NATO assisted the OSCE in its work in the area of arms control and confidence and security-building measures in the country. By providing security for OSCE personnel and humanitarian assistance, NATO has, inter alia, contributed to the proper conduct of elections under OSCE auspices.


    Between January 1998 and March 1999, the OSCE mounted a Kosovo Verification Mission to monitor compliance on the ground with the Holbrooke-Milosevic cease-fire agreement. NATO conducted a parallel aerial surveillance mission. Following a deterioration in security conditions, the Verification Mission was forced to withdraw in March 1999.

    Since the adoption of Resolution 1244 of the United Nations Security Council in June 1999, a new OSCE Mission to Kosovo was established as part of the United Nations Interim Administration Mission in Kosovo (UNMIK). It is tasked, among other things, with supervising the progress of democratization, the creation of institutions, and the protection of human rights. The OSCE Mission to Kosovo, the largest of the  OSCE’s missions, has been maintaining close relations with KFOR, which has a mandate from the United Nations to guarantee a safe environment for the work of the international community.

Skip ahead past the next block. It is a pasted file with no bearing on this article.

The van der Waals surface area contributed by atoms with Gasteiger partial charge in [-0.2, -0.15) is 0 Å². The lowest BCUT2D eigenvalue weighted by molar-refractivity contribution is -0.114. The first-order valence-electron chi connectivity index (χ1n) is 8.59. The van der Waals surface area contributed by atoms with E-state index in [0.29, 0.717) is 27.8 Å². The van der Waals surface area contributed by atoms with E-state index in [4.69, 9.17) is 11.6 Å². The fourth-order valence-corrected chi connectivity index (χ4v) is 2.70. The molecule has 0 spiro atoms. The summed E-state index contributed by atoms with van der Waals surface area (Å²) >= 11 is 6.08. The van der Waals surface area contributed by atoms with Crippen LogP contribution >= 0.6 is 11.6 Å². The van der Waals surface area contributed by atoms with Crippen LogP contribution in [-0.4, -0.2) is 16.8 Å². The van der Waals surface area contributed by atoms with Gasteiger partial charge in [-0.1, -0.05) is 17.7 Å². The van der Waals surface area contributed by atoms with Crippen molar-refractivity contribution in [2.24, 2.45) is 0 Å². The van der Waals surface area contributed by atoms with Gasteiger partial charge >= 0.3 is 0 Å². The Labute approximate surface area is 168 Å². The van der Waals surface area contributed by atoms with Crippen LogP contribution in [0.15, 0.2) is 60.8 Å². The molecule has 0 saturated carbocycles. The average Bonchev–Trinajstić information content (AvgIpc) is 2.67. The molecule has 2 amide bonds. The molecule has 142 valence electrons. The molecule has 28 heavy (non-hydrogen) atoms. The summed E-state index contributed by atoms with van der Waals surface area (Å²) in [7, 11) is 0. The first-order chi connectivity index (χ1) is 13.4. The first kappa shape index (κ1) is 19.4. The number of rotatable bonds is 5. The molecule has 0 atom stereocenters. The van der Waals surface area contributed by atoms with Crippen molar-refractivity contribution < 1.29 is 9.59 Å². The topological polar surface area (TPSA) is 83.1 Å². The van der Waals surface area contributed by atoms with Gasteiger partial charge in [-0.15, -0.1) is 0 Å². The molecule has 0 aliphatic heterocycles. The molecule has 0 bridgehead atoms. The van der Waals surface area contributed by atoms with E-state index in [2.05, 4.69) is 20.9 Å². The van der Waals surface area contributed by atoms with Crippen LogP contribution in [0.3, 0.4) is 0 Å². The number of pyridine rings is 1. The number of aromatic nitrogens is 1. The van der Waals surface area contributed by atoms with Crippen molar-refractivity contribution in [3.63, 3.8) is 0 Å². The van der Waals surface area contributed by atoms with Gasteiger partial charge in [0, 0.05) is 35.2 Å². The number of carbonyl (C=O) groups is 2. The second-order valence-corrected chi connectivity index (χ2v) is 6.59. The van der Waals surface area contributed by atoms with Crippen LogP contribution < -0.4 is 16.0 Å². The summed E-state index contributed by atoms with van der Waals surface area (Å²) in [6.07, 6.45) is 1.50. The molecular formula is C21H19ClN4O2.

The former Yugoslav Republic of Macedonia 2

    NATO has also had close cooperation with the OSCE in the former Yugoslav Republic of Macedonia 1. Although the safety and security of international monitors remain primarily the responsibility of the host country, a NATO task force was set up in September 2001 in order to provide additional security. (The European Union officially took over this operation, renamed Concordia, from March 2003 until the mission ended in December 2003.)

    Border security

    NATO and the OSCE also cooperated in the management and securing of borders in the Western Balkans. At a high-level conference held in Ohrid in May 2003, five Balkan countries endorsed a Common Platform developed by the European Union, NATO, the OSCE and the Stability Pact aimed at enhancing border security in the region. Each organization supported those players, involved in the areas within its jurisdiction.

    2. Turkey recognizes the Republic of Macedonia with its constitutional name.